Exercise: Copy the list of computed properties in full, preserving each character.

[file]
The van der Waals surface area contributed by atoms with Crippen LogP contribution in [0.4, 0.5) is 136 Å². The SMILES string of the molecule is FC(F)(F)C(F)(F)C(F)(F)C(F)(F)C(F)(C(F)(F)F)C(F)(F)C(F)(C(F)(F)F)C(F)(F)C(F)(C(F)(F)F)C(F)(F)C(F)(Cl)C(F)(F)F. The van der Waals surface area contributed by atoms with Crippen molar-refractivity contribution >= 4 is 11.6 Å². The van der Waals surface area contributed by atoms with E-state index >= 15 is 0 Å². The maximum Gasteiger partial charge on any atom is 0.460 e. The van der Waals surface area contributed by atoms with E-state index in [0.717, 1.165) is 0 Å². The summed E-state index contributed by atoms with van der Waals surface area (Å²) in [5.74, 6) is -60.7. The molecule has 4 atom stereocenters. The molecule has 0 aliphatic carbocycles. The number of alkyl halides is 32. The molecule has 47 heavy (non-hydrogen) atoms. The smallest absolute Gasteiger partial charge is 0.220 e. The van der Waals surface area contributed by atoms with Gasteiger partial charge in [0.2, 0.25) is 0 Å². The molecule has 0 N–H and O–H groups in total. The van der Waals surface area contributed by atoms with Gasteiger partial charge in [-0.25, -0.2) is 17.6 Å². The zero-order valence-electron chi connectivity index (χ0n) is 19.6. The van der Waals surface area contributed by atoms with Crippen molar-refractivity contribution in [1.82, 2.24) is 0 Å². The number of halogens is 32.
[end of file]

The van der Waals surface area contributed by atoms with Crippen LogP contribution in [0.4, 0.5) is 136 Å². The SMILES string of the molecule is FC(F)(F)C(F)(F)C(F)(F)C(F)(F)C(F)(C(F)(F)F)C(F)(F)C(F)(C(F)(F)F)C(F)(F)C(F)(C(F)(F)F)C(F)(F)C(F)(Cl)C(F)(F)F. The van der Waals surface area contributed by atoms with Crippen molar-refractivity contribution >= 4 is 11.6 Å². The van der Waals surface area contributed by atoms with E-state index >= 15 is 0 Å². The maximum Gasteiger partial charge on any atom is 0.460 e. The van der Waals surface area contributed by atoms with E-state index in [0.717, 1.165) is 0 Å². The summed E-state index contributed by atoms with van der Waals surface area (Å²) in [5.74, 6) is -60.7. The molecule has 4 atom stereocenters. The molecule has 0 aliphatic carbocycles. The number of alkyl halides is 32. The molecule has 47 heavy (non-hydrogen) atoms. The smallest absolute Gasteiger partial charge is 0.220 e. The van der Waals surface area contributed by atoms with Gasteiger partial charge in [0.2, 0.25) is 0 Å². The molecule has 0 N–H and O–H groups in total. The van der Waals surface area contributed by atoms with Gasteiger partial charge in [-0.25, -0.2) is 17.6 Å². The zero-order valence-electron chi connectivity index (χ0n) is 19.6. The van der Waals surface area contributed by atoms with Crippen molar-refractivity contribution in [1.82, 2.24) is 0 Å². The number of halogens is 32.